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Anthony Bourdain's "Les Halles" Cookbook: Classic Bistro Cooking
By Anthony Bourdain
Bloomsbury Publishing PLC - 2006
ISBN: 074758012X

Anthony Bourdain's Les Halles Cookbook: Strategies, Recipes, and Techniques of Classic Bistro Cooking

Quenelles De Brochet

Page 112

Cuisine: French | Course Type: Main Courses

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7th October 2011

aj12754 from Montclair, NJ

This is a recipe for pike quenelles in a Nantes [crayfish] sauce which did not work AT ALL for Soupereasy and me. My husband had this dish at a French restaurant and begged me to see if it was doable at home. So I was pleased to find a recipe for it in the Bourdain cookbook, but -- start to finish -- the recipe presented problems.

1) The recipe is quite involved with several steps and the lay-out on the page doesn't really help.This is one of those times where Julia's two-column format would be most useful.

2) We made the crayfish sauce first and basically it never really made a sauce. There simply was not nearly enough liquid called for and we ended up with something like a sauteed/steamed crayfish to serve with the quenelles.

3) The recipe called for five pounds of pike for which we substituted basa which is more readily available to us. All of that fish has to go in a food processor with egg whites and some heavy cream. We did this in two batches and it made for a HUGE amount of fish ... enough to feed maybe 12-15 people rather than the 6-8 the recipe indicated.

4) Once the fish is processed, you have to make a choux dough which is then briefly cooled and folded into the fish. This was a smooth process at which point we made some preliminary quenelles to taste for seasoning and dropped them in boiling water to cook for 10 minutes per the instructions. Bourdain suggests putting them in the water serially and clockwise around the pot and then taking them out in the order you put them in. The problem? Those quenelles, once in the water, have no respect for the process, and pop merrily all around the pot.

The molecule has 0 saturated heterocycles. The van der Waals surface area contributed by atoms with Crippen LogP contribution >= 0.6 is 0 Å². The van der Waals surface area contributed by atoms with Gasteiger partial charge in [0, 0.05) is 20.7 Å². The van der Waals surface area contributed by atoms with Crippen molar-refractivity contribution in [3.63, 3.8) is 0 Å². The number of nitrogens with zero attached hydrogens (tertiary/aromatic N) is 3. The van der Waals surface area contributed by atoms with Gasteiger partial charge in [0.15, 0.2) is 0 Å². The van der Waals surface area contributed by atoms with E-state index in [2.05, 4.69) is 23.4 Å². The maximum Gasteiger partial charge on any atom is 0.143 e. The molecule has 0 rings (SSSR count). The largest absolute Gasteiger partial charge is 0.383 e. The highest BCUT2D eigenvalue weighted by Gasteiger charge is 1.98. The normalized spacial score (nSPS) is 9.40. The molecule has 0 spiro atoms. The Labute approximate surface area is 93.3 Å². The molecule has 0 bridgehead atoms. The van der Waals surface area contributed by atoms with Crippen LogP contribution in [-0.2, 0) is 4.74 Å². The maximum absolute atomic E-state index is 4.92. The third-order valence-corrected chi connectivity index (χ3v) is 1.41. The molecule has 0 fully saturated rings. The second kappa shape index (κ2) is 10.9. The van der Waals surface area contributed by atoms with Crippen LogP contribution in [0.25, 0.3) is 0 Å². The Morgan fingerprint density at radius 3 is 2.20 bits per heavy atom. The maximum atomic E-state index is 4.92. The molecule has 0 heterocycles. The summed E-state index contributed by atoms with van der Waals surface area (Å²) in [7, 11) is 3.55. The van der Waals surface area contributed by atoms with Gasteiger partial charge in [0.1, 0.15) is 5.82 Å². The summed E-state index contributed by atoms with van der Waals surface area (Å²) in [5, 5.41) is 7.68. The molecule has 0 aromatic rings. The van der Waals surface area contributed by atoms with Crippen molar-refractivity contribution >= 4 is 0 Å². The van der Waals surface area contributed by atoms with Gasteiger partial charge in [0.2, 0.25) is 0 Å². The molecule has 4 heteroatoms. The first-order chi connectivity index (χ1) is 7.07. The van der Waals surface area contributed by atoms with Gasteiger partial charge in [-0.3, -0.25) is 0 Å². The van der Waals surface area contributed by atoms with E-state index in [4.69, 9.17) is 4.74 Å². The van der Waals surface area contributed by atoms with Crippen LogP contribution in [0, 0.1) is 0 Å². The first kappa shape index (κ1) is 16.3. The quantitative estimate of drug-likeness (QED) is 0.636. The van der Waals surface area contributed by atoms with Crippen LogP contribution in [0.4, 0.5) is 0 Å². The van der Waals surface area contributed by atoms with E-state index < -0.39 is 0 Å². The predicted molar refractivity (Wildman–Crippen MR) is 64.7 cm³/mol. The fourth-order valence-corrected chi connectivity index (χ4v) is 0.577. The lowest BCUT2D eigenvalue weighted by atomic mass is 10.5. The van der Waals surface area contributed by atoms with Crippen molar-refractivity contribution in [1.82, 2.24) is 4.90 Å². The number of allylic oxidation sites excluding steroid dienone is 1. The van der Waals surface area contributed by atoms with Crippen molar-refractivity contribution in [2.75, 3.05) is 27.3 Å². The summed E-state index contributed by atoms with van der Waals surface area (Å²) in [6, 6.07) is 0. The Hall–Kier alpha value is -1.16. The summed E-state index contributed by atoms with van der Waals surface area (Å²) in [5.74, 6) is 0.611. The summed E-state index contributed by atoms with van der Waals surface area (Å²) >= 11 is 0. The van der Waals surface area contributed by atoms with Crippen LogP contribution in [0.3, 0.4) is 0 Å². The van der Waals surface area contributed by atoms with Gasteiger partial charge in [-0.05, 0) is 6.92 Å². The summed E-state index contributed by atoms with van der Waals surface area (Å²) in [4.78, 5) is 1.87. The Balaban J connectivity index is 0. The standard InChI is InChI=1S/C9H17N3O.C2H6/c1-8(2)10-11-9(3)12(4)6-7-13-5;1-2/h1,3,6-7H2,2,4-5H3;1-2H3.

5) It would have taken two of us more than an hour to make quenelles from all that fish. We ended up using a pastry bag and piping pieces about the size of a large gnocchi, which we then popped into the water. The quenelles were light, and had a lovely delicate flavor and texture. They were then supposed to go into a baking dish, be covered with sauce (which of course we didn't have) and baked for 30 minutes. Soupereasy whipped up a butter and sage sauce and we used that instead. We also baked a few with some of the crayfish. Very disappointing. But the butter and sage sauce with the fish was quite nice.

After we ate, we pulled one of Alain Ducasse's cookbooks off Soupereasy's shelves since it was at one of his bistros that my husband first had the dish. First thing we noticed? Alain used half the pike and twice the liquid.

(edited 15th October 2011) (0) comment (1) useful  

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